Sunday, January 12, 2014

Skiing the Big Chill (AKA Polar Vortex) and loving it

"There is no such thing as bad weather, just bad clothing."

According to the Internet, it may have been a Norwegian who coined this phrase. No matter. Norwegians, in my experience, are somewhat loony and would certainly embrace the experience of skiing at Jay Peak in the throes of the Vortex and the dismal northern dregs of winter storm "Hercules." Embracing our inner Norwegians, we dressed for the weather and embraced some classic Jay conditions during the first days of 2014.

Clear and frosty at the top of the Montrealer.
As usual, many members of the Jonny Jay Ski Club gathered at Jay Peak over the Christmas and New Year's holiday. The weather was all over the place, ultimately laying waste to the fine start to the season enjoyed by those lucky enough to ski before Christmas. Reports were contradictory: BBP was awesome, or BBP was awful; Valhalla was "not awful" - that sort of thing. I arrived at the end of the holidays, just in time for the deep freeze and some surprisingly fun skiing.

The marked path through the snowmaker's ice fog
Day one found Jonny Jay, yours truly and the two nephews enjoying some quality bonding time. JJ and I are actually great uncles to these lads but since it tweaks our vanity to admit it, we simply call them "the nephews." No pictures were taken due to technical difficulties but a good time was had by all. The surprise of the day was Timbuktu, which skied very nicely given the snow levels. But we won't talk of Kitzbuhel, which was definitely having an off day. The Kitz has its moments but that was not one of them. Oh well, if you want to know what conditions are really like, there is only one way to find out.

Snowmakers manage to fashion a mound of snow that resembles the classic profile of Jay Peak.
On day two, only my sister-in-law and I would ski, a very rare event. The fact that Friday, Jan. 3, was the coldest day so far made it even more special. My car registered -22 C in the parking lot, so it could only be colder on the hill. We had a great day, complaining about the temperatures but enjoying the snow, which was really nice. The day started off well with a first run down Goat to Buckaroo and a little fresh snow in that glade. We adopted a "two runs and take a break" schedule due to the extreme cold. After four runs, it was time for a long lunch at Howie's, the new eatery at the new Stateside Lodge. For a crew used to sitting in the old Stateside  "locker room," eating white bread sandwiches and "crisps," this was quite a shift. The service was cheerful, the chowder outstanding and my sandwich very tasty. All of which made heading out again into the deep freeze a little less daunting. Surprising the nay-sayers, we lasted until 3 pm, when both the sun and the mercury started to dip below the horizon.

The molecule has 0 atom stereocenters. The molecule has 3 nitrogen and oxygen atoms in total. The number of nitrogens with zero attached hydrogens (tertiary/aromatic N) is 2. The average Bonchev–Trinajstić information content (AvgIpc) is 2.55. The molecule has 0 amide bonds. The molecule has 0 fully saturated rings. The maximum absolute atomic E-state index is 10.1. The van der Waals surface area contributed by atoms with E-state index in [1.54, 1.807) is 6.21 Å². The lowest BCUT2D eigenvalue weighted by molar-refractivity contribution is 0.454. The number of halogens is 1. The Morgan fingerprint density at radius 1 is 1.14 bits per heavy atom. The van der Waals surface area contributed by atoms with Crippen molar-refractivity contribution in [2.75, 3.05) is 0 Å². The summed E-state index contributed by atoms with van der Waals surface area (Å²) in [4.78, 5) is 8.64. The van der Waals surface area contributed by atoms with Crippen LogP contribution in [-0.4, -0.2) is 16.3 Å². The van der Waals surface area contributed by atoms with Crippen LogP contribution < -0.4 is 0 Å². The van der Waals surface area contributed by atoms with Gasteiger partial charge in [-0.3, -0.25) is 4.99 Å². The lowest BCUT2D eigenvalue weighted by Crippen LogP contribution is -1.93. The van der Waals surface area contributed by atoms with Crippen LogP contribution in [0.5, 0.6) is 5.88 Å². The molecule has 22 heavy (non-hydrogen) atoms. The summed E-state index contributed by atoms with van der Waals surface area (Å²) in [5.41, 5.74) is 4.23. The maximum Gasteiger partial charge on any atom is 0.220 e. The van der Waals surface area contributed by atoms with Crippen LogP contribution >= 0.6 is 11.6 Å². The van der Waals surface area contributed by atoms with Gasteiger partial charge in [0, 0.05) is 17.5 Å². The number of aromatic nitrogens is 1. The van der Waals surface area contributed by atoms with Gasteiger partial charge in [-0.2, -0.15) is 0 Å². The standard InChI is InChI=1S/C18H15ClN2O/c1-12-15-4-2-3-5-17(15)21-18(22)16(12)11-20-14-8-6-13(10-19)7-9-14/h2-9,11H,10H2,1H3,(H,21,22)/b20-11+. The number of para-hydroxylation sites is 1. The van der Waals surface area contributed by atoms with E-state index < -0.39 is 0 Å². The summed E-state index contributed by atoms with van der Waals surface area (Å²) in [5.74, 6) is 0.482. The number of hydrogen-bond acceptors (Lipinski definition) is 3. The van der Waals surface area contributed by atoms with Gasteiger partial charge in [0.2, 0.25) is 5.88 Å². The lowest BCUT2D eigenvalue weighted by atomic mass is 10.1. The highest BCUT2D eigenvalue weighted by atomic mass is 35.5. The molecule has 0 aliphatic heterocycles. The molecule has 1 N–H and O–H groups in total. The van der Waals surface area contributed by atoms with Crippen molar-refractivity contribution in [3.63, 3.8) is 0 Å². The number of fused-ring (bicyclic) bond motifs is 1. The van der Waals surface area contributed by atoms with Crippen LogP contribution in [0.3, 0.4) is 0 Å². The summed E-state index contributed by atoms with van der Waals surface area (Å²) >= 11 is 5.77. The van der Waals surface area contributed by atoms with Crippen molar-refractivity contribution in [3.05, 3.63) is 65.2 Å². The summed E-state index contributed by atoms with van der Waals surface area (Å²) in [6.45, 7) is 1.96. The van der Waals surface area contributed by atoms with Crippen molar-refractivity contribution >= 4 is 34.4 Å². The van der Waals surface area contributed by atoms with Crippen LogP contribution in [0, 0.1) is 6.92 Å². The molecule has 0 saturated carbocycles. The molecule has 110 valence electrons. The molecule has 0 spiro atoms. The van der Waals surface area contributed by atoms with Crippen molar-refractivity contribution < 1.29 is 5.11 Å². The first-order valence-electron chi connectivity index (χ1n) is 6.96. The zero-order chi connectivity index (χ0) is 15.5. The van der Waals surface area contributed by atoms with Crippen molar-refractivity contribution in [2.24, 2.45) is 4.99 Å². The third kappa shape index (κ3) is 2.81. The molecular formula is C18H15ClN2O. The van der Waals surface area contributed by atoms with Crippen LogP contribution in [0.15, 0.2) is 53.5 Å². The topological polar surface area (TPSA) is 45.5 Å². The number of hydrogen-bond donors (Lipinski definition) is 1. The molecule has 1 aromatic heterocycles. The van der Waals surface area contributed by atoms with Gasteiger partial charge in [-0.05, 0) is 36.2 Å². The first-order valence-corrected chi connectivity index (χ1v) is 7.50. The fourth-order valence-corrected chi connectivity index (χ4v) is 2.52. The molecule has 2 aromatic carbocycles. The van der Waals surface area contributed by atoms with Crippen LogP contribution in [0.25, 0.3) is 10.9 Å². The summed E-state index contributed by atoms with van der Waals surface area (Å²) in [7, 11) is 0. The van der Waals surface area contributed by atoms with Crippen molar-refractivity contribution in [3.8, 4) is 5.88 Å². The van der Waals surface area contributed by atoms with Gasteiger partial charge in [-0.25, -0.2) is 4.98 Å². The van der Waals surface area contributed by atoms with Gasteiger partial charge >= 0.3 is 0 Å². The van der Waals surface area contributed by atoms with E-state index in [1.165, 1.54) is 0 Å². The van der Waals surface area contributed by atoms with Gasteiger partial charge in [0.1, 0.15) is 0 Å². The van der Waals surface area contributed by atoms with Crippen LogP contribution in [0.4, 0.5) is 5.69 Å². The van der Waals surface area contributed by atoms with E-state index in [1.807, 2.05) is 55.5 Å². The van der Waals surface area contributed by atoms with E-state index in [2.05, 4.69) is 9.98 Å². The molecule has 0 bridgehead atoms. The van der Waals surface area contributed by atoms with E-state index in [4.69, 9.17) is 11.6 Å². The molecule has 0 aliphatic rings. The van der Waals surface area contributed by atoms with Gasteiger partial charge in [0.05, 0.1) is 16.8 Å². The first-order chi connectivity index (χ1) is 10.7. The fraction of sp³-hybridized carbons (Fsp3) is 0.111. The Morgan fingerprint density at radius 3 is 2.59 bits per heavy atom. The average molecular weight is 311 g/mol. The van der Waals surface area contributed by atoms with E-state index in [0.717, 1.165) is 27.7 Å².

Nice view from the lunch table!
 Jonny Jay joined us for somewhat warmer (or at least less cold) day three, a Saturday. Ushering in the balmier (only -15 C) was our old friend the wind, which, along with the extra people a weekend brings, scoured many exposed areas. With the Freezer being open, we ventured over to that side and even found some nice snow in Beaver Pond. You just had to ski where the snow was, a lesson learned the hard way at the top of the Northway. While I was enjoying a few inches of windblown ice crystals on the left edge, those sticking to the middle were rewarded with a surface worthy of the Ice Haus.

JJ inspects Can Am
 Besides the cold, the topic of the week (of course) was the new Stateside Lodge. Even with experienced guides, my first day using it was a bit confusing. By the second day, I had the lay of land sorted out, and a few mysteries solved (like, who was Howie, and what vintage is the bus?). There are pros and cons. I have to say, the 54 stairs up from the parking lot are a bit daunting. The inside stairs - very ski boot friendly. And the cubbies are nice. Though there could be a few more hooks. And the bar? What a concept! The jury is still out on the bowling alley effect between the ski racks and the two lifts, and, just like at Tramside,  people are already leaving their skis at the top of the pitch. Is it different? Absolutely. Is it better? In some ways. Did the architect make some mistakes? Let's have a beer at The Bullwheel and talk about it. I could go on but what's done is done, and when it all boils down, buildings are just places to park your stuff. We really just come for the skiing and the people, don't we?

No visit to Montgomery would be complete without paying respects to Don and Frosty.
And then there is the long drive home...